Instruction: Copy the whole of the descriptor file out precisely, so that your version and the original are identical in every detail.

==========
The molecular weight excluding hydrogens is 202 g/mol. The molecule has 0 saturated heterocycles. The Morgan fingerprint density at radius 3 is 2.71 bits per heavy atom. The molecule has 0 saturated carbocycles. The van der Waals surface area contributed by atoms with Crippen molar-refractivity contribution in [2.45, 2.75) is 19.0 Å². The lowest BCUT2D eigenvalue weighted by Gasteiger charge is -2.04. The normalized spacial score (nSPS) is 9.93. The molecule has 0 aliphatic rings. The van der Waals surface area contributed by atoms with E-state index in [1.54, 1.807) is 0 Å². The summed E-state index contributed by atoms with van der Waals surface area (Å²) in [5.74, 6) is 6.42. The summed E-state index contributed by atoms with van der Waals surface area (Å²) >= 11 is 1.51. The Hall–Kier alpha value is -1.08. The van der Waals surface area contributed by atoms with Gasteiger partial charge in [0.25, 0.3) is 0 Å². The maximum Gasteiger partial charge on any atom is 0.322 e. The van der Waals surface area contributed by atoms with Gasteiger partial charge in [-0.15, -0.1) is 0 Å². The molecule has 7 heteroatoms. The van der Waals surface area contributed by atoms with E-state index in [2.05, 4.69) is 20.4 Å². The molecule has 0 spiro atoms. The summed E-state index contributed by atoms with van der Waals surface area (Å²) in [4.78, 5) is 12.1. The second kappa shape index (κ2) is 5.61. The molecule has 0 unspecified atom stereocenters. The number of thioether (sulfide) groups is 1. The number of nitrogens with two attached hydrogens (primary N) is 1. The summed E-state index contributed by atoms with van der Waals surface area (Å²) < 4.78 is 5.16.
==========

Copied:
The molecular weight excluding hydrogens is 202 g/mol. The molecule has 0 saturated heterocycles. The Morgan fingerprint density at radius 3 is 2.71 bits per heavy atom. The molecule has 0 saturated carbocycles. The van der Waals surface area contributed by atoms with Crippen molar-refractivity contribution in [2.45, 2.75) is 19.0 Å². The lowest BCUT2D eigenvalue weighted by Gasteiger charge is -2.04. The normalized spacial score (nSPS) is 9.93. The molecule has 0 aliphatic rings. The van der Waals surface area contributed by atoms with E-state index in [1.54, 1.807) is 0 Å². The summed E-state index contributed by atoms with van der Waals surface area (Å²) in [5.74, 6) is 6.42. The summed E-state index contributed by atoms with van der Waals surface area (Å²) >= 11 is 1.51. The Hall–Kier alpha value is -1.08. The van der Waals surface area contributed by atoms with Gasteiger partial charge in [0.25, 0.3) is 0 Å². The maximum Gasteiger partial charge on any atom is 0.322 e. The van der Waals surface area contributed by atoms with Gasteiger partial charge in [-0.15, -0.1) is 0 Å². The molecule has 7 heteroatoms. The van der Waals surface area contributed by atoms with E-state index in [2.05, 4.69) is 20.4 Å². The molecule has 0 spiro atoms. The summed E-state index contributed by atoms with van der Waals surface area (Å²) in [4.78, 5) is 12.1. The second kappa shape index (κ2) is 5.61. The molecule has 0 unspecified atom stereocenters. The number of thioether (sulfide) groups is 1. The number of nitrogens with two attached hydrogens (primary N) is 1. The summed E-state index contributed by atoms with van der Waals surface area (Å²) < 4.78 is 5.16.